With recent news of nations spying on nations and a defunct government hoping its people will trust it once again, a recent ruling in favor of one individual’s civil rights in Canada comes as a ray of hope for North America.
The 89-year-old, red-haired, and bespectacled Audrey Tobias was clearly the wrong person to mess with.
In fact, it was her upstanding record and pleasant demeanor (and most likely old age) that moved the judge to “have pity” on this symbol of peaceful resistance and acquit her of the charges from Statistics Canada for refusing to complete a census processed with software from Lockheed Martin.
But for me, the downside to this victory for liberty is the judge’s reasoning for dropping the charges.
Was it because he agreed with Tobias’s pro bono lawyer that the enforcement of her participation in the census was a violation of her rights and freedoms granted by the charter?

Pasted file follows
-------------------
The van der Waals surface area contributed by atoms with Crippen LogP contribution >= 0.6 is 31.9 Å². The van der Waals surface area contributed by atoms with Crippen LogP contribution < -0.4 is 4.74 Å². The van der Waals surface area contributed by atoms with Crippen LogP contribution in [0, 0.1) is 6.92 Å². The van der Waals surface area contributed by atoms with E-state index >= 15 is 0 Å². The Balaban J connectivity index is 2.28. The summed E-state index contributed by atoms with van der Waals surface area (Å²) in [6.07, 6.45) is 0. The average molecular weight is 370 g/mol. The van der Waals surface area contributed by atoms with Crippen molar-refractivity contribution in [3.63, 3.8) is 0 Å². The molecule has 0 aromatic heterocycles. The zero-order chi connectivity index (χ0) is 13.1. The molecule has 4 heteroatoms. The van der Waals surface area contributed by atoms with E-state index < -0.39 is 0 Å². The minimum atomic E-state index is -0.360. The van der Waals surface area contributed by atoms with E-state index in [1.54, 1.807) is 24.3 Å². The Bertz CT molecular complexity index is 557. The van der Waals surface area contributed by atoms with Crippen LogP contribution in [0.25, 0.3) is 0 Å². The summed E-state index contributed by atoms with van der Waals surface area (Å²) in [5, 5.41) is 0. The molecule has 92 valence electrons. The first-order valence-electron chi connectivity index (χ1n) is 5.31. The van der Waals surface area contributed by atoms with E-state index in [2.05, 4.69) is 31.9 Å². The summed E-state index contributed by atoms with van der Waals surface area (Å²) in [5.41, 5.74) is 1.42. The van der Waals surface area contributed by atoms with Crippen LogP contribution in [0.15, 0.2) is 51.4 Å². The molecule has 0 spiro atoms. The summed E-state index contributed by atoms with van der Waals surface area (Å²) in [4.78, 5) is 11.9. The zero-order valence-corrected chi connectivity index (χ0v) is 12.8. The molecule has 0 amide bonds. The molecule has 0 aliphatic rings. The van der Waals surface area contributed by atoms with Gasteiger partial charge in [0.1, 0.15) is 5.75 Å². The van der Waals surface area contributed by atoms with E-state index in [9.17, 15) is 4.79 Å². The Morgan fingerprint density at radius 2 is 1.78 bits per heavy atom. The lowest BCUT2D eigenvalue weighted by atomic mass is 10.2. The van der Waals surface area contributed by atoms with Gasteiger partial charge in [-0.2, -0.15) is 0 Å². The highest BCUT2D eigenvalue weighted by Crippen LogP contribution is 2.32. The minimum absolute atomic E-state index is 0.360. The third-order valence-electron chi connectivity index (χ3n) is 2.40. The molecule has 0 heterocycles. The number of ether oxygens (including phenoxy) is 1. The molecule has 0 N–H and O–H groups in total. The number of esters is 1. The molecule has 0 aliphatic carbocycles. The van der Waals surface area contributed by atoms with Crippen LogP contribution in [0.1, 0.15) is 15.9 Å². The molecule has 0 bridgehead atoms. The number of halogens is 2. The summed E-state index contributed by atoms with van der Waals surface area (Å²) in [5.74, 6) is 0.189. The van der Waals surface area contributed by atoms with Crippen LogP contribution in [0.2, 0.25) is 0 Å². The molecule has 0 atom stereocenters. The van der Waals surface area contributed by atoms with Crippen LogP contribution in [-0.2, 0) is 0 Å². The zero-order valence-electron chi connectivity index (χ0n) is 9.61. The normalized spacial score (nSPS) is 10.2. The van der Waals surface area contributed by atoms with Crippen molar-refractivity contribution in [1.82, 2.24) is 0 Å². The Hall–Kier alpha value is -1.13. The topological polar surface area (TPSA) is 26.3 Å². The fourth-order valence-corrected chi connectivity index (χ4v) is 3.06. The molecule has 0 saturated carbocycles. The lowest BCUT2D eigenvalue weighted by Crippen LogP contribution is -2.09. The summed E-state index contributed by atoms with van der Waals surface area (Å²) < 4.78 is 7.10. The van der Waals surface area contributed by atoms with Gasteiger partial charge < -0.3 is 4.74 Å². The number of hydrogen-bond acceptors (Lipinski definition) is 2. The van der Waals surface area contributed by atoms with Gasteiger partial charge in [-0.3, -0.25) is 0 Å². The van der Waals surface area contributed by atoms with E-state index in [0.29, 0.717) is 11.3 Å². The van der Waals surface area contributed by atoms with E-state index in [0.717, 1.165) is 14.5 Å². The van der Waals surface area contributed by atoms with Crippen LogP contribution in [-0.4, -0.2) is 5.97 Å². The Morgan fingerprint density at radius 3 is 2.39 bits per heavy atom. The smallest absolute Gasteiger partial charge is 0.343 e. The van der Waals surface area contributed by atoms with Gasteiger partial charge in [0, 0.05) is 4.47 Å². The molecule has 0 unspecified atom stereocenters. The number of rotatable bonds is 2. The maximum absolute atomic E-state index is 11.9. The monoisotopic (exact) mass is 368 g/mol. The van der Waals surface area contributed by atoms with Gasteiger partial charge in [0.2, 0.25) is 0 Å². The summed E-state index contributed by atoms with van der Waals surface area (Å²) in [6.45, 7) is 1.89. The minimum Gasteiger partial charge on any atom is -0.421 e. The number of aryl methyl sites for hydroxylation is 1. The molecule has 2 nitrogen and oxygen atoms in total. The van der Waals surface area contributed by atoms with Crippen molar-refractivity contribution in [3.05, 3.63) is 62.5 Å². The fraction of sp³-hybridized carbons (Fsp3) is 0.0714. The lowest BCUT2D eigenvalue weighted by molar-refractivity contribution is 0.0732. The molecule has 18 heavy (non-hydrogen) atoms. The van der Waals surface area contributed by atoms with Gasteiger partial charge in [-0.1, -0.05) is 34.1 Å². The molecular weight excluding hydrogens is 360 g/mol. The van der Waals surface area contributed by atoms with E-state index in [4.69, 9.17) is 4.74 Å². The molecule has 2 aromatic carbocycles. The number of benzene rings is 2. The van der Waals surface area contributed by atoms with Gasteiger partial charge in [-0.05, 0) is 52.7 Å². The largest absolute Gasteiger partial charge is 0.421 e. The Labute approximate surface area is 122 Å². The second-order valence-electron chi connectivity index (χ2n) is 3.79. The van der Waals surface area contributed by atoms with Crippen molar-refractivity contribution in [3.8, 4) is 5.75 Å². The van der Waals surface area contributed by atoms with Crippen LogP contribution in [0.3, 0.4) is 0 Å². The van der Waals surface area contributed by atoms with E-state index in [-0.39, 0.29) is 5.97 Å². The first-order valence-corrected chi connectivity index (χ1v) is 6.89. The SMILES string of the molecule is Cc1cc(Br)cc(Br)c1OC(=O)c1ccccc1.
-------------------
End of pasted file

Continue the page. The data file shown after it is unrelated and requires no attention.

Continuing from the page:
Was it because he sympathized with Tobias’s refusal to provide personal information to a company with a long history of working for the United States National Security Agency and producing weapons of war?
Not at all.
According to the CBC, judge Ramez Khawly “rejected the charter arguments, but said that Tobias’s memory and some conflicting testimony left him with reasonable doubt as to her intent at the time of the refusal.”
Basically, to the judge, Tobias simply looked like this:
His reasoning might as well have been, “Aww, poor granny . . . she can’t remember why she refused to comply with the census in the first place! She must be delusional. Idn’t that cute? Not guilty!”
From my experience, it seems like the judicial system is ready to dismiss or laugh off a charter challenge at the drop of a hat. (Don’t get me started on my experience fighting a photo radar ticket . . . that’s for another blog entry.) But as Statistics Canada nears its 100-year anniversary, perhaps it’s time to take a look at the necessity of a mandatory census and respect the conscience of those who choose to opt out.